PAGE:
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To the Editor:

I read with interest the American College of Rheumatology 2012 recommendations for the use of therapies in hand, hip, and knee osteoarthritis (OA) published recently in Arthritis Care & Research (1). These recommendations provided welcome guidance for the management of OA. The guidelines conditionally recommended “against the use of glucosamine” for knee OA. This recommendation was based on the results from the Glucosamine/Chondroitin Arthritis Intervention Trial (GAIT) and 3 meta-analyses (2–5). However, the recommendation against the use of glucosamine appears to have been made using a surface-level argument because the authors did not address key factors, such as which form(s) of glucosamine may or may not be effective and whether glucosamine may have disease-modifying effects.

The first point to consider is that there is no generic equivalency between supplements such as glucosamine. Results from trials evaluating one form or preparation of glucosamine cannot be reliably extrapolated to other forms or preparations. There are different salt forms of glucosamine, primarily glucosamine hydrochloride and glucosamine sulfate, that may have different therapeutic effects. There are also different levels of manufacturing quality among glucosamine products, which also could result in different therapeutic effects. This is precisely why in the several meta-analyses cited by the guideline authors, different forms of glucosamine were separately analyzed (3, 5).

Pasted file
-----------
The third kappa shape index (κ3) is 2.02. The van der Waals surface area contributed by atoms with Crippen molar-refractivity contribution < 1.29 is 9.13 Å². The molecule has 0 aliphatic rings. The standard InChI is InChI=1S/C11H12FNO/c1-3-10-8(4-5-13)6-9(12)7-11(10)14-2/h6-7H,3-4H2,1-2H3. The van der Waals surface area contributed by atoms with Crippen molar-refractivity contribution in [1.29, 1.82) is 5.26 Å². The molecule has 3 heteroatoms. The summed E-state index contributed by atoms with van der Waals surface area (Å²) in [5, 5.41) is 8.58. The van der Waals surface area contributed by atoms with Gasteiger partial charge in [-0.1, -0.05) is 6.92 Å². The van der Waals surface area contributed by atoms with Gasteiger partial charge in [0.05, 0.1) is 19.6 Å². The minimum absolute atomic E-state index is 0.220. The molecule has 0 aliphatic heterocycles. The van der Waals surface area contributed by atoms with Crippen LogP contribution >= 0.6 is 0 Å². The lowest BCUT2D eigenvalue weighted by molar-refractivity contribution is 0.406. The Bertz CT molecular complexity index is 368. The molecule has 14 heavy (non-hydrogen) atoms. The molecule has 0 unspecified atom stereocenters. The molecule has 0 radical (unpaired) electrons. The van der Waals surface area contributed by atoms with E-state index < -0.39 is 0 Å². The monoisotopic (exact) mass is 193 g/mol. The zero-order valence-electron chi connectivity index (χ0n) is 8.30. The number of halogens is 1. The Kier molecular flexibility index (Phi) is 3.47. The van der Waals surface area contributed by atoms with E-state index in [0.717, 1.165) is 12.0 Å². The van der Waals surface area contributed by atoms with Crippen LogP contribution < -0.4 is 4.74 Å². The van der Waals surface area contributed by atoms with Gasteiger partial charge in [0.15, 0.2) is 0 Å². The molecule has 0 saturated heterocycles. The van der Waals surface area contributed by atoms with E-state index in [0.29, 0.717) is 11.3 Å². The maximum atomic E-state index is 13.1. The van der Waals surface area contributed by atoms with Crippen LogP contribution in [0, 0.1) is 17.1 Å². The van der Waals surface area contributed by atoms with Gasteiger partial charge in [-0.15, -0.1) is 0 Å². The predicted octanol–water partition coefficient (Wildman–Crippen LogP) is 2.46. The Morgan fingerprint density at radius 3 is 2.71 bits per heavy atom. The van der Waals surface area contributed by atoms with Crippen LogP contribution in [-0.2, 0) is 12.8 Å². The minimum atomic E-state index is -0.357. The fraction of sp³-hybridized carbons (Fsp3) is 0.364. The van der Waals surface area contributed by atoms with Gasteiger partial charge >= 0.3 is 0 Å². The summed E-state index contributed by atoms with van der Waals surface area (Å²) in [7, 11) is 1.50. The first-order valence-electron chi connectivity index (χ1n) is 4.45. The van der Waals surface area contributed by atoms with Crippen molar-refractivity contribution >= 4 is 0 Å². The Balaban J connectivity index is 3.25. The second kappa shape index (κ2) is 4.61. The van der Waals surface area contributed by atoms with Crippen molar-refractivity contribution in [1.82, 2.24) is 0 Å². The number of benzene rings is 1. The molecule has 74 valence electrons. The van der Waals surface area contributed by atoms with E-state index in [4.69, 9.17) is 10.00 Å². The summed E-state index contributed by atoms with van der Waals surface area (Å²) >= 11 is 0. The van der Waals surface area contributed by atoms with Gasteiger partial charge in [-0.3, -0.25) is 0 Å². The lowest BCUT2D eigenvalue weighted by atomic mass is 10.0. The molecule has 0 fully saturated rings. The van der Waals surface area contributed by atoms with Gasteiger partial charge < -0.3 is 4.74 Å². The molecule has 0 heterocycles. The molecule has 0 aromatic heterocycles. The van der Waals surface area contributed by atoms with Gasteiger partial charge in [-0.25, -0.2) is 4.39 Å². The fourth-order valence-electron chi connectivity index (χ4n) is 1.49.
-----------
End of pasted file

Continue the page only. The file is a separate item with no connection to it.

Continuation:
Along these lines, the GAIT should not be seriously considered in determining a recommendation for or against the use of glucosamine. This trial examined a form of glucosamine hydrochloride that is not commercially available. The results of the trial, therefore, pertain only to the studied product and not to any product that a consumer could potentially buy. Additionally, the GAIT should be considered a failed trial for a multitude of reasons. One reason is that no therapy in the trial provided a “clinically meaningful” benefit, as defined by the authors, not even celecoxib (2). This may be due to a high placebo response, which would have been difficult for any treatment to overcome. Additionally, celecoxib was found to be less effective than a combination of glucosamine plus chondroitin in patients with moderate to severe pain symptoms.

Regarding the findings from the meta-analyses cited by the authors, Towheed et al generally found no overall benefit of glucosamine supplements for the treatment of pain in OA. However, when the analysis was conducted using a specific glucosamine sulfate product (Dona, Rottapharm/Madaus), there was a significant benefit over placebo. Additionally, the analysis found that this form of glucosamine sulfate significantly slowed radiologic progression of knee OA (3).